By Melanie Cain | Art by Julia Sanders
The morning I woke up on June 12, 2016, I was met with headlines I never wanted to see. In the largest modern mass shooting in the United States, 49 were dead and 52 injured for their sexuality inside the Pulse nightclub, a gay club in Orlando. I woke up to an attack on my community, and all I could do was sit there and stare, reading the same terrifying headlines over and over again, texting my friends to make sure we were all safe and intact, crying because my brothers and sisters were outed to the world by a hate crime.
The Pulse shooting shook my trust, my sense of safety, and my pride in being gay. The only things I felt were fear and a deep, unending sadness unlike anything I’d ever felt before. The shooting may have been in Orlando, but it could happen anywhere, and it was an attack on the community I have always found solace and pride in.
Over the course of the day, I filled the whiteboard in my room with quotes by other Lesbian, Gay, Bisexual, and Transgender (LGBT) people to remind myself that life would continue, our community would come together, and we would carry on. One that gave me the most comfort was “They can take our lives, but they cannot silence our voices,” a quote from #OrlandoUnited.
June was supposed to be ours, but Pride Month marches became funeral marches, and late-night outings became vigils. This brought us full circle to when the AIDS crisis was at its peak and Pride Month stood as both a loud, rainbow-colored reminder that “we’re here, we’re queer, get used to it,” as Queer Nation said, but also as a testament to our dead.
The pain of the Pulse shooting is being ripped away from the LGBT community and twisted to benefit others. People are using it to push agendas like gun control, and the names of Orlando victims are thrown around as though they’re political pawns instead of real people who were lost to the disease of homophobia. Our lives are politicized, our love is politicized, our deaths are politicized for the benefit of people who want nothing to do with us aside from looking at us like a zoo exhibit without doing anything to help us.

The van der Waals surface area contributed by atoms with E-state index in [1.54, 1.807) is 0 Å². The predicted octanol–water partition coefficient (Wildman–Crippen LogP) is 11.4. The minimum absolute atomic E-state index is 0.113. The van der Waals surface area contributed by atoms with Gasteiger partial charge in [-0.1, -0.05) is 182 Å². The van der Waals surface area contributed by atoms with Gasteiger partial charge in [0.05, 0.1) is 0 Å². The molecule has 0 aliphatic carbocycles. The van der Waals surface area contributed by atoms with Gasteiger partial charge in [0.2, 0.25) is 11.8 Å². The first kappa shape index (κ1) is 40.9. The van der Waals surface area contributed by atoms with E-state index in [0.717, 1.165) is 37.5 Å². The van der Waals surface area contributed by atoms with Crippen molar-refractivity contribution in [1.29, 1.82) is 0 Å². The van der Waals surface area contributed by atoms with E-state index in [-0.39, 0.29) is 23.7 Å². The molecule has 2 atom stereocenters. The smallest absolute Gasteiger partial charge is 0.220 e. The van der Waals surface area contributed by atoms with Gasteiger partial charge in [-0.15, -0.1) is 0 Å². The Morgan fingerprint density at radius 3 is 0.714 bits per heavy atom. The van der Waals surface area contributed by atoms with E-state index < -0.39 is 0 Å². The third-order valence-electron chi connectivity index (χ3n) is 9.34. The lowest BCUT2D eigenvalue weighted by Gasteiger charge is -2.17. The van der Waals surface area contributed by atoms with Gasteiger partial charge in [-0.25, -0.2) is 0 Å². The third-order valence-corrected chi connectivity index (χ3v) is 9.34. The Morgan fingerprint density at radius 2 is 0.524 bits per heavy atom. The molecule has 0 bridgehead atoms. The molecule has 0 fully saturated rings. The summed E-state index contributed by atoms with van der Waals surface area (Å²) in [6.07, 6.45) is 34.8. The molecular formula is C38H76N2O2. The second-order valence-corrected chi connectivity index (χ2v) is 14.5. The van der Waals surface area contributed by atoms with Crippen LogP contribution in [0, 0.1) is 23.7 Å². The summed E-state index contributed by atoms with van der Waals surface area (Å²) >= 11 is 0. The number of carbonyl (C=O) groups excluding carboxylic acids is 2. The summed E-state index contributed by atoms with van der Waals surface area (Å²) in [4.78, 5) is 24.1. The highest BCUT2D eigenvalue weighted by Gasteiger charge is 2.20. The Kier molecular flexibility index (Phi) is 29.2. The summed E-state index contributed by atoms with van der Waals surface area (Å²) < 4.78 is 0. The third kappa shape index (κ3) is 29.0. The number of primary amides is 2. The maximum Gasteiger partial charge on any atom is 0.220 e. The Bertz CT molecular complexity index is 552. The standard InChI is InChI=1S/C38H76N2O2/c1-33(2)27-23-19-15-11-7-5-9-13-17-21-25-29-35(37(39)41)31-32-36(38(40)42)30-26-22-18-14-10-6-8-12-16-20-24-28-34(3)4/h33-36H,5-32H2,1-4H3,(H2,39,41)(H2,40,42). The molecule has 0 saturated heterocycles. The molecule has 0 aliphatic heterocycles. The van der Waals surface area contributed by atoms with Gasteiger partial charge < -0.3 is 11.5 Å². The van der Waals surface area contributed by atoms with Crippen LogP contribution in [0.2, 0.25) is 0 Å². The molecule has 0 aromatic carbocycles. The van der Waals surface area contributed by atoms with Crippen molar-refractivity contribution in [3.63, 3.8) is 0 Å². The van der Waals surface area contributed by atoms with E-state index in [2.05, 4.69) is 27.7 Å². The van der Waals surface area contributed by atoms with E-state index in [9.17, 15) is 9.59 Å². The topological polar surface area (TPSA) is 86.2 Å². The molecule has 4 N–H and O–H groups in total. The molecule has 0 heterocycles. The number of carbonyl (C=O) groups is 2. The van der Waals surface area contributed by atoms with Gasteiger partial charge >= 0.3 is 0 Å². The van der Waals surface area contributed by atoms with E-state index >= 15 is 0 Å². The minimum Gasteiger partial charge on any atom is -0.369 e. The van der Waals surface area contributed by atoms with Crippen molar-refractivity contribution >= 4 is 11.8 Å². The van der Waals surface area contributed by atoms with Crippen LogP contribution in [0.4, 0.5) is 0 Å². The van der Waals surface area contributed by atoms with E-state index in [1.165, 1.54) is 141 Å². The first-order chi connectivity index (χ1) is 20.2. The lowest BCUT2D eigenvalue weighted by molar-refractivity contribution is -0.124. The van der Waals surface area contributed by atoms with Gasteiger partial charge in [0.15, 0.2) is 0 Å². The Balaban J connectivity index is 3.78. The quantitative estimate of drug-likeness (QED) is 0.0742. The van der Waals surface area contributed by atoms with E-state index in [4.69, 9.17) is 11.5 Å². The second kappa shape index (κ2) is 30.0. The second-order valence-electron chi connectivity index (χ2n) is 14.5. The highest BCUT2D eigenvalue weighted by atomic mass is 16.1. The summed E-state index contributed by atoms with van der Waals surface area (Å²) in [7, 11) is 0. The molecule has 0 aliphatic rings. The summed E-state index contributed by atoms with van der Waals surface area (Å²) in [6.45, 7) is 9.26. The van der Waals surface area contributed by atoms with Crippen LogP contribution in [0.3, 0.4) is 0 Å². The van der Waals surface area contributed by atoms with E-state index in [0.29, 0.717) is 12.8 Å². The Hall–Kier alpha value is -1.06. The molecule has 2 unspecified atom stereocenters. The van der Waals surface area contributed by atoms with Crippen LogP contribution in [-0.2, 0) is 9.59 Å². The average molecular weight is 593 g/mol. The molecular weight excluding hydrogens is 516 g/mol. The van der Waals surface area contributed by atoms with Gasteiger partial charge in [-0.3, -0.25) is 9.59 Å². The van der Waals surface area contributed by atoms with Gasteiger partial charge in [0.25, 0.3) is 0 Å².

According to the Gay, Lesbian, and Straight Education Network (GLSEN), 30 percent of all suicides are LGBT people. Rather than wake people up to the toxic culture we’ve surrounded youth with, these deaths are used to further agendas. 90 percent of LGBT students report hearing anti-LGBT comments at school, one-third of which come from staff members, and our pleas for change have dissipated into silence, and our issues are pushed aside as niche instead of beneficial to everyone to solve.
LGBT youth’s issues are the issues of everyone in the school. Desi Benton, the co-chair of the Cincinnati chapter of GLSEN, feels very strongly that listening to LGBT issues exposes people to more than the small bubble people tend to live in.
“Exposure to LGBT issues exposes people to all colors of the rainbow, not just red, green and blue,” Benton tells Spark. “We live in a community where what is good for an individual is good for the rest of the community.
Three months after the Orlando shooting, the LGBT community is still in its healing phase. People are still afraid to go to LGBT spaces, because there is a renewed fear that our spaces will be invaded by shooters and bombers who want to take away the sense of happiness that LGBT so rarely find in other places. Many can’t even be out in their workplace because of this fear. According to a study done by the Human Rights Campaign, “Over 80 percent of non-LGBT workers report that conversations about social lives, relationships and dating come up weekly and often daily and 81 percent feel that LGBT people ‘should not have to hide who they are at work,’ however less than half would feel comfortable hearing an LGBT coworker talk about dating.”
Since the shooting, I’ve been made part of the four-person leadership committee for the Lakota East Gay-Straight Alliance. I’ve made it my mission to educate my community because the academic system ignores us in history and attacks on our community are taken from us, and LGBT youth deserve to have a space of safety and understanding and a place to mourn and heal in peace while still looking forward. According to Parents, Families and Friends of Lesbians and Gays , LGBT youth are 5.9 times more likely to have severe depression, and if I can help even one other person, that’s enough for me.
My whiteboard hasn’t changed in almost a month. The only thing on it now reads “Our hearts may be broken, but our Pulse is strong,” with smaller handwriting saying “stay strong for those we lost.”